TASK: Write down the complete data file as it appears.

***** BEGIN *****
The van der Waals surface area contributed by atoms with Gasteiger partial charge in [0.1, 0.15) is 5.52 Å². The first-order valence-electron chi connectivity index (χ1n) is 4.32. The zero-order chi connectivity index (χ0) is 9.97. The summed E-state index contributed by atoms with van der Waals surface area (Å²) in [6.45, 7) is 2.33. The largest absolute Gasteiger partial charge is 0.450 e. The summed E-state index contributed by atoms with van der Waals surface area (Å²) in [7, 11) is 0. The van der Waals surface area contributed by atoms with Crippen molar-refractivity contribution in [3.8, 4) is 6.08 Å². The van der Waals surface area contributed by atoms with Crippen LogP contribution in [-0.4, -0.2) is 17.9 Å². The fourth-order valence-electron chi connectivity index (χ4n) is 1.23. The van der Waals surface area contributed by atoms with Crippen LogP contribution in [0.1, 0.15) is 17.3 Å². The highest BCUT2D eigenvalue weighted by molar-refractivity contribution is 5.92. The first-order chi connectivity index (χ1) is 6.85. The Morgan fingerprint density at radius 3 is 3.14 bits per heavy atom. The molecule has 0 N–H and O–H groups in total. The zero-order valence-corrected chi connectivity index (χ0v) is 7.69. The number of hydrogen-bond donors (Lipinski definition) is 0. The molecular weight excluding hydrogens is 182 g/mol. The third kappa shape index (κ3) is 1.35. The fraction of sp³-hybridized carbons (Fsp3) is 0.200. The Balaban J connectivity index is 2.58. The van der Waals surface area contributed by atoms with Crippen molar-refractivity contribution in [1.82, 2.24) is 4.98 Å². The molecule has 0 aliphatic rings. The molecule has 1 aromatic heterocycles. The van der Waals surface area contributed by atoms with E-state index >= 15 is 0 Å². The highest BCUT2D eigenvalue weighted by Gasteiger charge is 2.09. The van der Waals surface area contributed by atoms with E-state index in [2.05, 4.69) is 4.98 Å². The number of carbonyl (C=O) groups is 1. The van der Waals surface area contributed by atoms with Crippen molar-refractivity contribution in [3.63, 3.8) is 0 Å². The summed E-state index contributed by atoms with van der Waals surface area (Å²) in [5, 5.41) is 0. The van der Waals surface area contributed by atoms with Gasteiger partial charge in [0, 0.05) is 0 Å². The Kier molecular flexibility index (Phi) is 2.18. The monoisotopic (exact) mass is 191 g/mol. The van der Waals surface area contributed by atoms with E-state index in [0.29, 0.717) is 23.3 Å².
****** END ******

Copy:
The van der Waals surface area contributed by atoms with Gasteiger partial charge in [0.1, 0.15) is 5.52 Å². The first-order valence-electron chi connectivity index (χ1n) is 4.32. The zero-order chi connectivity index (χ0) is 9.97. The summed E-state index contributed by atoms with van der Waals surface area (Å²) in [6.45, 7) is 2.33. The largest absolute Gasteiger partial charge is 0.450 e. The summed E-state index contributed by atoms with van der Waals surface area (Å²) in [7, 11) is 0. The van der Waals surface area contributed by atoms with Crippen molar-refractivity contribution in [3.8, 4) is 6.08 Å². The van der Waals surface area contributed by atoms with Crippen LogP contribution in [-0.4, -0.2) is 17.9 Å². The fourth-order valence-electron chi connectivity index (χ4n) is 1.23. The van der Waals surface area contributed by atoms with Crippen LogP contribution in [0.1, 0.15) is 17.3 Å². The highest BCUT2D eigenvalue weighted by molar-refractivity contribution is 5.92. The first-order chi connectivity index (χ1) is 6.85. The Morgan fingerprint density at radius 3 is 3.14 bits per heavy atom. The molecule has 0 N–H and O–H groups in total. The zero-order valence-corrected chi connectivity index (χ0v) is 7.69. The number of hydrogen-bond donors (Lipinski definition) is 0. The molecular weight excluding hydrogens is 182 g/mol. The third kappa shape index (κ3) is 1.35. The fraction of sp³-hybridized carbons (Fsp3) is 0.200. The Balaban J connectivity index is 2.58. The van der Waals surface area contributed by atoms with Crippen molar-refractivity contribution in [1.82, 2.24) is 4.98 Å². The molecule has 0 aliphatic rings. The molecule has 1 aromatic heterocycles. The van der Waals surface area contributed by atoms with E-state index >= 15 is 0 Å². The highest BCUT2D eigenvalue weighted by Gasteiger charge is 2.09. The van der Waals surface area contributed by atoms with E-state index in [2.05, 4.69) is 4.98 Å². The number of carbonyl (C=O) groups is 1. The van der Waals surface area contributed by atoms with Crippen molar-refractivity contribution in [3.63, 3.8) is 0 Å². The summed E-state index contributed by atoms with van der Waals surface area (Å²) in [5, 5.41) is 0. The van der Waals surface area contributed by atoms with Gasteiger partial charge in [0, 0.05) is 0 Å². The Kier molecular flexibility index (Phi) is 2.18. The monoisotopic (exact) mass is 191 g/mol. The van der Waals surface area contributed by atoms with E-state index in [0.29, 0.717) is 23.3 Å².